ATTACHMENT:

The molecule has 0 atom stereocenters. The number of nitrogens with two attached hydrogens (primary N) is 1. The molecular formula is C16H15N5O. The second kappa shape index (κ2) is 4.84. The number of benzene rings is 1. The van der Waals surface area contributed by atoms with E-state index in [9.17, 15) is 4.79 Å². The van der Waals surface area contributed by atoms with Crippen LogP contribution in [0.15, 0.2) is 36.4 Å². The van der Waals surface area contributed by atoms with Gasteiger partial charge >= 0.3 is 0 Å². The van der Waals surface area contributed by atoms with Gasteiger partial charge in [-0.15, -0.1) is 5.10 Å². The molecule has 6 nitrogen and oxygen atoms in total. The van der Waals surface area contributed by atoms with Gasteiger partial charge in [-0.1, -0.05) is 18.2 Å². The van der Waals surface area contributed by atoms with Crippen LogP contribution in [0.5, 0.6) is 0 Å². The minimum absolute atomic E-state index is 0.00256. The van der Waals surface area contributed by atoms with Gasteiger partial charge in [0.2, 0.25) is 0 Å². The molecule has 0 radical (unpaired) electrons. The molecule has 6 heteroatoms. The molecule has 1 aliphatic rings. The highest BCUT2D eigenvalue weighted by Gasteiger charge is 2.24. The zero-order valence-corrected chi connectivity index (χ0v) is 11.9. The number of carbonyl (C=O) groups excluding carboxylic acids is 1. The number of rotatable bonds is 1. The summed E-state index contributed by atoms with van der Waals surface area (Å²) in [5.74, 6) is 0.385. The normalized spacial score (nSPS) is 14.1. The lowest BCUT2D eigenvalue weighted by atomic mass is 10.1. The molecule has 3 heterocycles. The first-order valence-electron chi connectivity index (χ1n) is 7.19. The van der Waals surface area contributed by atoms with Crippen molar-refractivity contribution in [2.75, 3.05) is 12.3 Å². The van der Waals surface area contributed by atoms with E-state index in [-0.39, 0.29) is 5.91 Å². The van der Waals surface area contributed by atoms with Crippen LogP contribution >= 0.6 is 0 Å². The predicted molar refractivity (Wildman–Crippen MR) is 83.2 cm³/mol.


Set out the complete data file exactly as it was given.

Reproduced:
The molecule has 0 atom stereocenters. The number of nitrogens with two attached hydrogens (primary N) is 1. The molecular formula is C16H15N5O. The second kappa shape index (κ2) is 4.84. The number of benzene rings is 1. The van der Waals surface area contributed by atoms with E-state index in [9.17, 15) is 4.79 Å². The van der Waals surface area contributed by atoms with Crippen LogP contribution in [0.15, 0.2) is 36.4 Å². The van der Waals surface area contributed by atoms with Gasteiger partial charge >= 0.3 is 0 Å². The van der Waals surface area contributed by atoms with Gasteiger partial charge in [-0.15, -0.1) is 5.10 Å². The molecule has 6 nitrogen and oxygen atoms in total. The van der Waals surface area contributed by atoms with Gasteiger partial charge in [-0.1, -0.05) is 18.2 Å². The van der Waals surface area contributed by atoms with Crippen LogP contribution in [0.5, 0.6) is 0 Å². The minimum absolute atomic E-state index is 0.00256. The van der Waals surface area contributed by atoms with Gasteiger partial charge in [0.2, 0.25) is 0 Å². The molecule has 0 radical (unpaired) electrons. The molecule has 6 heteroatoms. The molecule has 1 aliphatic rings. The highest BCUT2D eigenvalue weighted by Gasteiger charge is 2.24. The zero-order valence-corrected chi connectivity index (χ0v) is 11.9. The number of carbonyl (C=O) groups excluding carboxylic acids is 1. The number of rotatable bonds is 1. The summed E-state index contributed by atoms with van der Waals surface area (Å²) in [5.74, 6) is 0.385. The normalized spacial score (nSPS) is 14.1. The lowest BCUT2D eigenvalue weighted by atomic mass is 10.1. The molecule has 3 heterocycles. The first-order valence-electron chi connectivity index (χ1n) is 7.19. The van der Waals surface area contributed by atoms with Crippen molar-refractivity contribution in [2.75, 3.05) is 12.3 Å². The van der Waals surface area contributed by atoms with E-state index in [-0.39, 0.29) is 5.91 Å². The van der Waals surface area contributed by atoms with Crippen LogP contribution >= 0.6 is 0 Å². The predicted molar refractivity (Wildman–Crippen MR) is 83.2 cm³/mol.